Sept 8, 2011: The FBI raided Solyndra's headquarters.
(back to start) Copyright Chang Liu, 2011
The Solyndra company embodies the spirit of silicon valley and American innovation. It is based on hard science and exciting new technology. The business plan is not entirely flawless, but the founding team and investors should be applauded for their determination and business sense.
If anything, the case of Solyndra shows the risks of technological innovation – just having ideas is not enough. Timing, patents, management, investment, and luck must be on your side to be successful. However, there is no other way to know if such elements are present but to try.
However, many elements must align in order for an innovation to succeed. In the case of Solyndra, it is proven that business is very complex. Had the polysilicon price not drop suddenly, Solyndra’s fate may be different. However, it is not known whether the end result would be reversed. Perhaps the success or failure is in the patents and business approach from day one. The good news for Americans is that Solyndra is the right response to a call for global competition in the solar field. However, the American company has already lost important patent advantage and has to use novelty ideas to compete, which adds to the risks. Solyndra's failure is also a representation of missed timing.
Here are a few questions for readers to reflect upon:
1. Name major competitors in the polysilicon material provider.
2. Name the major justification for Germany to reduce the solar subsidy.
3. Name other US based solar panel manufacturers and distributors.
I hope you have all enjoyed reading this. Please keep track with us to receive updates on the story.
- Chang Liu, Evanston, IL
- First edition: December 23, 2011
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 President Bush called in his State of the Union speech Tuesday night for the United States to break its "addiction" to Middle Eastern oil using technological solutions.
"Keeping America competitive requires affordable energy," Bush told Americans, who are paying more than $2 a gallon for gasoline. "Here we have a serious problem: America is addicted to oil, which is often imported from unstable parts of the world."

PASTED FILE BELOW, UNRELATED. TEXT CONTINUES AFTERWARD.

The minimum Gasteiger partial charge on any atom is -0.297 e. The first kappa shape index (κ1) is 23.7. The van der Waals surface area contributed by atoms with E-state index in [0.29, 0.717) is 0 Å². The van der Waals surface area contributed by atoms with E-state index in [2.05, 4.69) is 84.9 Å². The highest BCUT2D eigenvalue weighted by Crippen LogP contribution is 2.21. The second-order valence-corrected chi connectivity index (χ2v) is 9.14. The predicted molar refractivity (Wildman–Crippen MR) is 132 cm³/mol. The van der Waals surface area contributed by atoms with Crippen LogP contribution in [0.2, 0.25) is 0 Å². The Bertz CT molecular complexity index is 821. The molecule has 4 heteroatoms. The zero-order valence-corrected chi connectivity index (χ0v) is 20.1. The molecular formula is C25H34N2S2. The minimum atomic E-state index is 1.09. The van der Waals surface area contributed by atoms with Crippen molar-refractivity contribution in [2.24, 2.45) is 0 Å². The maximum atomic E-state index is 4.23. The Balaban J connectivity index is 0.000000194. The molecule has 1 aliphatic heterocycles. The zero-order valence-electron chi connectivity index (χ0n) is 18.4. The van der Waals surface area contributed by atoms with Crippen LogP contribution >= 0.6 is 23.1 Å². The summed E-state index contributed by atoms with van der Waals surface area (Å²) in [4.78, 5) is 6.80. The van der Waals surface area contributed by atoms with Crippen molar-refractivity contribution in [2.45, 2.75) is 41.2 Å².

"The best way to break this addiction is through technology," he said, adding that technological advances will help achieve a "great goal: to replace more than 75 percent of our oil imports from the Middle East by 2025."
 The subsidy for new rooftop solar systems will decline by 16% and drop by 15% for ground-mounted solar parks that are constructed after 1 July. The cuts are lower than the 25% reduction originally proposed by the Environment Ministry.
Feed-in tariffs for solar panels installed on military bases and brownfields will be reduced by 11% while farmland that is converted for solar panels will receive no subsidy as of July, according to the changes.
The German Government says the reductions are needed because the price of solar electric panels has dropped by 40%, resulting in an overcapacity in the German market. It estimates that the reduced feed-in tariffs will reduce costs for electricity by €2 billion while allowing profitable investments in Germany as a result of technological developments and lower costs of production.
 (Reuters) - In the weeks leading up to a visit by President Barack Obama to Solyndra on May 25, 2010, the California solar-panel maker was in crisis.
Prices for solar panels were in free-fall and the company's chief executive officer was bickering with customers unhappy with the amount of electricity produced by the cylindrical panels he invented, according to new e-mails released by Republicans investigating the now-bankrupt company.
An initial public offering was on the skids, and finally, there was a "mutiny" by the company's entire executive team, who flagged the crisis to the company's board of directors.
The e-mails between senior advisers to George Kaiser, a major investor in the company, provide the best view yet into how problems took root early at Solyndra.
 Polysilicon prices have plunged 94 percent in three years as the top five producers, led by Hemlock Semiconductor Corp. and Wacker Chemie AG (WCH), more than doubled output, according to Bloomberg New Energy Finance data. Prices may be stuck near the cost of production for years, Paul Leming, director of research at Ticonderoga Securities in New York, said in November.
Global polysilicon production capacity is likely to settle at about 300,000 metric tons, Lepercq said this week. Wacker of Munich, OCI Co. of South Korea, GCL-Poly Energy Holdings Ltd. (3800) of China and Renewable Energy Corp. ASA of Norway had the capacity to make 131,000 tons of polysilicon last year, up from 50,000 tons in 2008, Bloomberg data shows. (Source: CNN)
(back to start)
An excerpt from Solyndra's IPO Registration: By the Numbers.
(back to start)
Principal Shareholders and Ownership Percentage:
Any event that awakens the solar and greentech IPO markets out of its torpor is welcome. But successful companies need profits or a road to profits. With no mention of Solyndra's panel price per watt and only a rough idea of its factory capex (Fab 2 is 500 megawatts at $1.38 billion = >$2 per watt, which is significantly more that c-Si or CdTe) there is not enough information to predict the success of this venture. It is all about cost in solar these days and Solyndra has not yet divulged that information.